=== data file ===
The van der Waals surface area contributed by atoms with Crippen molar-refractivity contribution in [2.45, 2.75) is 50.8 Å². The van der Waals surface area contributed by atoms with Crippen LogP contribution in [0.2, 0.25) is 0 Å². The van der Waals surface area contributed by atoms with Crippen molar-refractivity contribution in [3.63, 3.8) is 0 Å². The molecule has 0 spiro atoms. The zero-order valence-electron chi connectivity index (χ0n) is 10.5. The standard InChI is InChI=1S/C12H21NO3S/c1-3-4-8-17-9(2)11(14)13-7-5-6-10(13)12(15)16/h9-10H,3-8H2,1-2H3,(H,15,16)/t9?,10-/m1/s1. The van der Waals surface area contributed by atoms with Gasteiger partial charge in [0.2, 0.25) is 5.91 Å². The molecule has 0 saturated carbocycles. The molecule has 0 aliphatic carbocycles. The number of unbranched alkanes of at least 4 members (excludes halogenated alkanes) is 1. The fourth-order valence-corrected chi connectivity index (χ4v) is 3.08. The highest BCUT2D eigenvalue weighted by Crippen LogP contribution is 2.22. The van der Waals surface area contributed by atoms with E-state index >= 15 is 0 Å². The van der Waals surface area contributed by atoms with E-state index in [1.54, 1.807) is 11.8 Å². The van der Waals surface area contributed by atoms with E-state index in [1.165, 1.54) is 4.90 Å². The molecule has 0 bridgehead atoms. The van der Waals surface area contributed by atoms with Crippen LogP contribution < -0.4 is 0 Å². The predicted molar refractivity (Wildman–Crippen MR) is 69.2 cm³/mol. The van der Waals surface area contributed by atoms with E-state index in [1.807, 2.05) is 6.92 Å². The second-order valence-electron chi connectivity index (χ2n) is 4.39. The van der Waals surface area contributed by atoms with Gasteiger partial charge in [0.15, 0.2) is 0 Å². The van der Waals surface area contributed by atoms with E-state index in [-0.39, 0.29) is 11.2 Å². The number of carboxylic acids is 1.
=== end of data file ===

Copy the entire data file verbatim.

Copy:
The van der Waals surface area contributed by atoms with Crippen molar-refractivity contribution in [2.45, 2.75) is 50.8 Å². The van der Waals surface area contributed by atoms with Crippen LogP contribution in [0.2, 0.25) is 0 Å². The van der Waals surface area contributed by atoms with Crippen molar-refractivity contribution in [3.63, 3.8) is 0 Å². The molecule has 0 spiro atoms. The zero-order valence-electron chi connectivity index (χ0n) is 10.5. The standard InChI is InChI=1S/C12H21NO3S/c1-3-4-8-17-9(2)11(14)13-7-5-6-10(13)12(15)16/h9-10H,3-8H2,1-2H3,(H,15,16)/t9?,10-/m1/s1. The van der Waals surface area contributed by atoms with Gasteiger partial charge in [0.2, 0.25) is 5.91 Å². The molecule has 0 saturated carbocycles. The molecule has 0 aliphatic carbocycles. The number of unbranched alkanes of at least 4 members (excludes halogenated alkanes) is 1. The fourth-order valence-corrected chi connectivity index (χ4v) is 3.08. The highest BCUT2D eigenvalue weighted by Crippen LogP contribution is 2.22. The van der Waals surface area contributed by atoms with E-state index >= 15 is 0 Å². The van der Waals surface area contributed by atoms with E-state index in [1.54, 1.807) is 11.8 Å². The van der Waals surface area contributed by atoms with E-state index in [1.165, 1.54) is 4.90 Å². The molecule has 0 bridgehead atoms. The van der Waals surface area contributed by atoms with Crippen LogP contribution < -0.4 is 0 Å². The predicted molar refractivity (Wildman–Crippen MR) is 69.2 cm³/mol. The van der Waals surface area contributed by atoms with E-state index in [1.807, 2.05) is 6.92 Å². The second-order valence-electron chi connectivity index (χ2n) is 4.39. The van der Waals surface area contributed by atoms with Gasteiger partial charge in [0.15, 0.2) is 0 Å². The van der Waals surface area contributed by atoms with E-state index in [-0.39, 0.29) is 11.2 Å². The number of carboxylic acids is 1.